It’s Bad Rabbit Season


It’s Bad Rabbit Season

“Look, that rabbit’s got a vicious streak a mile wide! It’s a killer!” – Tim the Enchanter

Like rabbits, ransomware seems to multiply at a prodigious rate.  The newest strain causing widespread damage dubbed Bad Rabbit, due to the TOR hidden service it directs victims to visit, appears to be based on the Petya ransomware and its’ variants, according to Cisco Talos.  The campaign seems to have largely targeted Russia and Eastern Europe.

What is Bad Rabbit?

Bad Rabbit is a ransomware campaign which takes advantage of the EternalRomance exploit to spread in a network.  This exploit relies on known vulnerabilities in the Server Message Block (SMB) protocol included by default on windows systems.  Microsoft patched this vulnerability in Microsoft Security Bulletin MS17-010.

How does Bad Rabbit work?

Bad Rabbit begins as a fake flash update displayed on compromised websites. Users have to run the downloaded file and accept the windows prompt giving permission for the ransomware to install. Once installed, Bad Rabbit will attempt to propagate using several methods including EternalRomance, perform full disk encryption, and encrypt individual files. Bad Rabbit modifies the Master Boot Record (MBR) redirecting the normal startup process so the author’s ransom note is displayed anytime the infected machine is restarted. It will add a scheduled task forcing the infected machine to reboot, this ensures the ransom note is seen by the victim.

Prevention and Mitigation

Since the patch for this vulnerability has been out since March and Bad Rabbit uses the some of the same/similar propagation vectors, we can reiterate the same suggestions we prepared with WannaCry and Petya.

  • Patch all of your systems on an automated basis. Check that your systems have been configured to download and install patches as soon as they are released. Although this is the default for Windows 10 systems, be sure to confirm automated updates on XP, Windows 7 and Windows 8.1, and Apple Mac systems. A robust patching system should make a malware campaign based on known vulnerabilities like Petya a non-issue for your organization. Ensure that the MS17-010 patch has been applied.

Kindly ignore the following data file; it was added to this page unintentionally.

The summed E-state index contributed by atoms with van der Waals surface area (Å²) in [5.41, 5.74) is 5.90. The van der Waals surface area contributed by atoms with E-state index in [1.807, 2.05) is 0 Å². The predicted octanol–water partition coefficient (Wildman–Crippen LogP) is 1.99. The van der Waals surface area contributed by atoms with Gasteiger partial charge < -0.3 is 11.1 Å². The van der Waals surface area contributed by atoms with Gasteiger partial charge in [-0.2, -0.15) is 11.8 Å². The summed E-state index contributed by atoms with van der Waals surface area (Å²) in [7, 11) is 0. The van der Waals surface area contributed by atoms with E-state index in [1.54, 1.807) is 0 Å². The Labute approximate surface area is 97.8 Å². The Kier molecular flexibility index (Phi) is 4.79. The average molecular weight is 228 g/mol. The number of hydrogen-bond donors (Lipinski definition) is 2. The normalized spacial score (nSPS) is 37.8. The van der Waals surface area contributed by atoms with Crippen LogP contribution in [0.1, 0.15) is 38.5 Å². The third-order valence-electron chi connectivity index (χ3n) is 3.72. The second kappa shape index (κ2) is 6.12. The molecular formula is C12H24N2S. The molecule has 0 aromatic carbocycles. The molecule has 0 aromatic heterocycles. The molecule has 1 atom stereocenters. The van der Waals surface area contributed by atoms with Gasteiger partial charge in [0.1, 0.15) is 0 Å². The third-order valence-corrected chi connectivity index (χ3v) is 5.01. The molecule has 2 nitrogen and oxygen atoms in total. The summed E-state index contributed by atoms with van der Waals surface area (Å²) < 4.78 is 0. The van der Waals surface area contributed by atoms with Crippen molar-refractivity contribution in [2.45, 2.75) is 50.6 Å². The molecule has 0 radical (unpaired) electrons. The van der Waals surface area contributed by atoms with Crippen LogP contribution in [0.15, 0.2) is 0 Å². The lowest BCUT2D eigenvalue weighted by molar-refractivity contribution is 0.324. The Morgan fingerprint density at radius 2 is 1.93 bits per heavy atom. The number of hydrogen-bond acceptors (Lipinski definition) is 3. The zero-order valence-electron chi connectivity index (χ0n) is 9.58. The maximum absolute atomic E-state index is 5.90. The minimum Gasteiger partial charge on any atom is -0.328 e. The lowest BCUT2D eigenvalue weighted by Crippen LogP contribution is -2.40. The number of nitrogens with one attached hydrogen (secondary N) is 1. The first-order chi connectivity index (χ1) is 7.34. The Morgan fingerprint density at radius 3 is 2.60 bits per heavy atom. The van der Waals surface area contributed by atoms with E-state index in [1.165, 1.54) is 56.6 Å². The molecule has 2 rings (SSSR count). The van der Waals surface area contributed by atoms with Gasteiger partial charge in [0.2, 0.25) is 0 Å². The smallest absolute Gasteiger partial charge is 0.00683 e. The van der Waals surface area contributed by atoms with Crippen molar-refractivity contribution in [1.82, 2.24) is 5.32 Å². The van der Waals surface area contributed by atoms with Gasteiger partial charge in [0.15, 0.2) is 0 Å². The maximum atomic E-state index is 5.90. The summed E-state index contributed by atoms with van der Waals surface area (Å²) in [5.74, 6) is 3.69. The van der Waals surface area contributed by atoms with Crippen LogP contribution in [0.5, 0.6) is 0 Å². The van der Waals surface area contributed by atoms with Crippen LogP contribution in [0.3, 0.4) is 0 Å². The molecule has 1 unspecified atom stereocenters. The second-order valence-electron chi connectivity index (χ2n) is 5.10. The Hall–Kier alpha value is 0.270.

• Backup your systems. If you have a tested working backup scheme, combating ransomware can be easy. You simply restore to a known good, working system from an earlier point in time after fully patching to avoid re-infection. A backup is the cheapest and easiest “insurance” you can buy for your critical systems, but requires some work on your behalf to implement and validate. If you become infected with Petya, a solid backup schema will allow you to restore service without paying a ransom.
  • Ensure that the rest of the software installed on your system is up to date. While Windows Update takes care of the operating system when correctly enabled, other critical software needs to be updated as well. Include in your list to update: your internet browser and any plugins needed to use the web such as Firefox, Chrome, Acrobat Reader and Adobe Flash, etc. It is a very good idea uninstall things you aren’t actually using so that you don’t have to be sure that they are updated. While Bad Rabbit is focused on a Microsoft Operating System vulnerability, there is no guarantee that the next popular malware outbreak won’t target one of these popular programs. Also be sure to only download updates directly from the vendor. You should never install any Adobe Flash updates from third party sources.
  • Block SMB inbound/outbound on your firewall at the Internet edge. Unfortunately, this is a more complex remedy in which you may need to consult with your firewall administrator prior to implementing. However it is very worth the effort since many types of ransomware are spread via the Windows SMB service, this action can keep infected systems from spreading this specific vulnerability to other unpatched systems. The US-CERT organization has even recommended you disable SMBv1 system wide.

Additionally, zvelo recommends the following to increase the protection for your customers:
Use real-time feeds which enable you to block traffic to known malicious and bad sites. Services such as the zevloDB (for web filtering applications) or zvelo’s Malicious Dataset feed (for ingestion into IPS applications) are designed to provide continuous updates of IPs/URLs which are compromised, malicious, part of a botnet, or in any way bad.

Wrap Up

While there is still money to be made, ransomware campaigns will continue to threaten the data of both individuals and organizations. Since there are no divine weapons to combat this particular rabbit, following best practices and being prepared can sharply minimize your risk. We encourage everyone to plan ahead for attacks such as Bad Rabbit and develop comprehensive defences.